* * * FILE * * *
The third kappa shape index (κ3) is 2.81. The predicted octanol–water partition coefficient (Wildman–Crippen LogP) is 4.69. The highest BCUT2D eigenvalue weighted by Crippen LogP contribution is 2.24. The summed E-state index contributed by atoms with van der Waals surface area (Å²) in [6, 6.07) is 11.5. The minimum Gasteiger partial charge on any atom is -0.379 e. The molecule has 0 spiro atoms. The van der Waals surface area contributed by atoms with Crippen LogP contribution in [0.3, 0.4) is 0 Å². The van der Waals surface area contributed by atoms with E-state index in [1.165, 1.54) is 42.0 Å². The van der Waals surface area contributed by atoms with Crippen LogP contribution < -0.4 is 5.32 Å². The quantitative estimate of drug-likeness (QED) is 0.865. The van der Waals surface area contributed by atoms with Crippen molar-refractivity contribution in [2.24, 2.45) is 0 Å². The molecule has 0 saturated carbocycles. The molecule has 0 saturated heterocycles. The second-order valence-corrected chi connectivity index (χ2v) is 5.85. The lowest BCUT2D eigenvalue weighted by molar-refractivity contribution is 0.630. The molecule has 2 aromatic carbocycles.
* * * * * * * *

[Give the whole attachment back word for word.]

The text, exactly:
The third kappa shape index (κ3) is 2.81. The predicted octanol–water partition coefficient (Wildman–Crippen LogP) is 4.69. The highest BCUT2D eigenvalue weighted by Crippen LogP contribution is 2.24. The summed E-state index contributed by atoms with van der Waals surface area (Å²) in [6, 6.07) is 11.5. The minimum Gasteiger partial charge on any atom is -0.379 e. The molecule has 0 spiro atoms. The van der Waals surface area contributed by atoms with Crippen LogP contribution in [0.3, 0.4) is 0 Å². The van der Waals surface area contributed by atoms with E-state index in [1.165, 1.54) is 42.0 Å². The van der Waals surface area contributed by atoms with Crippen LogP contribution < -0.4 is 5.32 Å². The quantitative estimate of drug-likeness (QED) is 0.865. The van der Waals surface area contributed by atoms with Crippen molar-refractivity contribution in [2.24, 2.45) is 0 Å². The molecule has 0 saturated carbocycles. The molecule has 0 saturated heterocycles. The second-order valence-corrected chi connectivity index (χ2v) is 5.85. The lowest BCUT2D eigenvalue weighted by molar-refractivity contribution is 0.630. The molecule has 2 aromatic carbocycles.